We don’t see blessings this way at all, and that is unfortunate.  We think that blessings must be pain-free and leave us feeling like a million dollars.  But in truth, blessings come is so many different forms, and quite often, blessings in life have a price.  Not that God wants us to pay for them, but I think he wants us to realise that his presence in our lives is not about giving us all that we want.  The sicknesses that we encounter, the empty bank account, the recalcitrant child, the friend who has let us down (again), the philandering heart of our spouse, the occasional heartache, the child born with a genetic condition - these may well be God’s striking us at the hip.  But without any deep spirituality in our lives, these will often  only end up being seen as curses, when they can in fact be blessings.  




Monday, March 15, 2021

The Necessity of Lent.

Why is there Lent in the life of the Catholic church?  Aren’t we, above all, an Easter people?  After all, so many of our separated brethren in the Protestant churches hardly give much emphasis on the 40-day lead up to Easter, and this is visibly noticed in the way that their crosses displayed in their prayer spaces only feature a bare cross.  It could be their way of conveying that the Christian faith leans heavily on the resurrection and the empty tomb.

Of course, this is our Catholic kerygma as well.  That Jesus Christ has risen from the dead and through the resurrection, has conquered sin and evil in a definitive way is the basis of our faith and will always be.  Yet, a strong visible difference in our churches is that while the Protestants have a cross, ours is distinctively a crucifix with a corpus attached to it.  It serves as a visible and constant reminder that the price paid for our sins and the key that opened heaven’s door to us poor sinners had such a high price because the offence of sin against God could only be pardoned by a God-sized sacrifice.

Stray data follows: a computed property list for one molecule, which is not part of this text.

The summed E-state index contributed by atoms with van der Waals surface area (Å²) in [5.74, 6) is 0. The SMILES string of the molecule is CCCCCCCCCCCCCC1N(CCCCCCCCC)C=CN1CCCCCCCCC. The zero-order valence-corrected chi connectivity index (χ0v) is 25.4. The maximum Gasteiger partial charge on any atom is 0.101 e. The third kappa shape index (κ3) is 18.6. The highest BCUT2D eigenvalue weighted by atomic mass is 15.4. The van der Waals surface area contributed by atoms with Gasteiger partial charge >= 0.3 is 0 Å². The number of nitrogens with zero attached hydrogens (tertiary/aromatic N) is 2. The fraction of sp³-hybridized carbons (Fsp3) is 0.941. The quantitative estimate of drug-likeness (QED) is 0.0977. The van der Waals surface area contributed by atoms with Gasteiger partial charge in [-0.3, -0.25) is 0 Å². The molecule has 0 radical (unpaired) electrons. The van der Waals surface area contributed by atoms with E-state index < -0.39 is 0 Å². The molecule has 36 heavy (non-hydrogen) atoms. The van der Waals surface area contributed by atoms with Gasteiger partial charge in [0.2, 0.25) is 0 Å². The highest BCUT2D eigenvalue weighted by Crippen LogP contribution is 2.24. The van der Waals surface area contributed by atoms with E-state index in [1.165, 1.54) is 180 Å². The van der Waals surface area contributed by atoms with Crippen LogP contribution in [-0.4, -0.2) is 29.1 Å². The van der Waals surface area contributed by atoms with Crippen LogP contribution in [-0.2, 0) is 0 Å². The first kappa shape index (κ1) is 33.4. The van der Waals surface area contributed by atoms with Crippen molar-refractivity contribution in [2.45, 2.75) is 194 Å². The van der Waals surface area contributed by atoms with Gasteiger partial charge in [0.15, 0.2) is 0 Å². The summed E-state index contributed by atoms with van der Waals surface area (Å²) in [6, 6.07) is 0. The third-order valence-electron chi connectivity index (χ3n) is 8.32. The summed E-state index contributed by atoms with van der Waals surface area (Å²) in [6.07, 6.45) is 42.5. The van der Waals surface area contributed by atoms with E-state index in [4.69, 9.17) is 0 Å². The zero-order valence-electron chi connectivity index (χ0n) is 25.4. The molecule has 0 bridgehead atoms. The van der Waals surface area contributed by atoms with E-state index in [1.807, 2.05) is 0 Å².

I have come to realize that this truth is a lot to take in.  In fact, this truth is so deep in mystery that many fail to enter seriously into this truth.  But when we do, it changes us from within.  It is truly hard for any serious Christian to do is to admit the truth that it’s not just sin in general that had Jesus going the distance from heaven to Calvary, but each and every particular sin that we have committed and can ever commit in life.  It’s not just the Roman soldiers, Pontius Pilate, Judas who caused Jesus to die in such an ignominious way.  It is a sum total of all those, plus your sin and my sin.  


When we come to that point in our lives that we can honestly admit this truth, we come to the brink of a serious conversion.  The spiritual journey necessarily includes this onerous task which no one outside of ourselves can do for us.  It is not possible to ‘outsource’ this to someone else like the way many things in life can be outsourced.  This is because conversion isn’t a ‘thing’, as life is not a ‘thing’.  


Lent and its traditional disciplines serve to till and soften the hardened ground of our hearts to enable this reality to honestly faced by us.  Of course, we are an Easter people, but we also cannot side-step the fact that each of our lives is lived with the harsh reality that includes an admixture of pain, sorrow, anxiety, suffering and grief that come from loss in so many forms.


These, when left unreflected, unexamined and unprocessed can leach out of the sealed containers which we may have stored in the recesses of our heart.  The effects of such ‘leakage’ are the numerous dysfunctional relationships that we have with those whom we call our loved ones and our ‘enemies’.


Lent helps us to get in touch with our brokenness within, and see afresh how Jesus is the true and only way through all this messiness in life.  This is not the same as saying that Jesus is the true and only way ‘out’ of the messiness.  Jesus didn’t come to get us out of our sinful world but rather to give us a means through which we can face the challenges that come from being in a sinful world.


We want a superman in Jesus but God’s answer isn’t in a superhero.  His answer comes in the form of an empty tomb.  The effects of evil will always be with us, and so will evil’s natural end, which is death.  From looking at the corpus on a crucifix, we can see the reality that God doesn’t intervene to stem evil’s wickedness, but that he does let his loved ones suffer and die.


But this doesn’t mean that God isn’t doing anything either.